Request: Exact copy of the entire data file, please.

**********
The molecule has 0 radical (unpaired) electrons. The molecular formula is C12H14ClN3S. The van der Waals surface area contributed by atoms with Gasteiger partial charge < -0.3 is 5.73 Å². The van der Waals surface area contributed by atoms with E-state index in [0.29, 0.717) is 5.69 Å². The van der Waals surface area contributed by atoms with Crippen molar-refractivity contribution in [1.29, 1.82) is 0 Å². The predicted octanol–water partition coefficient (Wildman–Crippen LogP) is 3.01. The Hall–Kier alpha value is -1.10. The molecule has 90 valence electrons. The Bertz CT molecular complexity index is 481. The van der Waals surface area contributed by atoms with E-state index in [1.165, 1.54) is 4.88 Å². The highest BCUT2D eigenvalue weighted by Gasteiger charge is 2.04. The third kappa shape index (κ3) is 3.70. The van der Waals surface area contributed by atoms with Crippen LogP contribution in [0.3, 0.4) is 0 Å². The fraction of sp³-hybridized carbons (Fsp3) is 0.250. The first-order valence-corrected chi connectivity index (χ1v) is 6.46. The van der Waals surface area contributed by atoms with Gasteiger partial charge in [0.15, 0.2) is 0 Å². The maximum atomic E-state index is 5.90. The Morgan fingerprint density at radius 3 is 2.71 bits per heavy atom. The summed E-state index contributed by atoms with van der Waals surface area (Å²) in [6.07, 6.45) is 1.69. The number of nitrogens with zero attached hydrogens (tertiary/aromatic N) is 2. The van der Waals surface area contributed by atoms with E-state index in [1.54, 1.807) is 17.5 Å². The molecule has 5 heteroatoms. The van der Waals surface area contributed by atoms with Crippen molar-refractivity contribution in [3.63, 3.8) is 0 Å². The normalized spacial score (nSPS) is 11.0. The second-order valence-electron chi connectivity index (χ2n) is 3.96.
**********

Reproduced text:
The molecule has 0 radical (unpaired) electrons. The molecular formula is C12H14ClN3S. The van der Waals surface area contributed by atoms with Gasteiger partial charge < -0.3 is 5.73 Å². The van der Waals surface area contributed by atoms with E-state index in [0.29, 0.717) is 5.69 Å². The van der Waals surface area contributed by atoms with Crippen molar-refractivity contribution in [1.29, 1.82) is 0 Å². The predicted octanol–water partition coefficient (Wildman–Crippen LogP) is 3.01. The Hall–Kier alpha value is -1.10. The molecule has 90 valence electrons. The Bertz CT molecular complexity index is 481. The van der Waals surface area contributed by atoms with E-state index in [1.165, 1.54) is 4.88 Å². The highest BCUT2D eigenvalue weighted by Gasteiger charge is 2.04. The third kappa shape index (κ3) is 3.70. The van der Waals surface area contributed by atoms with Crippen LogP contribution in [0.3, 0.4) is 0 Å². The fraction of sp³-hybridized carbons (Fsp3) is 0.250. The first-order valence-corrected chi connectivity index (χ1v) is 6.46. The van der Waals surface area contributed by atoms with Gasteiger partial charge in [0.15, 0.2) is 0 Å². The maximum atomic E-state index is 5.90. The Morgan fingerprint density at radius 3 is 2.71 bits per heavy atom. The summed E-state index contributed by atoms with van der Waals surface area (Å²) in [6.07, 6.45) is 1.69. The number of nitrogens with zero attached hydrogens (tertiary/aromatic N) is 2. The van der Waals surface area contributed by atoms with E-state index in [1.54, 1.807) is 17.5 Å². The molecule has 5 heteroatoms. The van der Waals surface area contributed by atoms with Crippen molar-refractivity contribution in [3.63, 3.8) is 0 Å². The normalized spacial score (nSPS) is 11.0. The second-order valence-electron chi connectivity index (χ2n) is 3.96.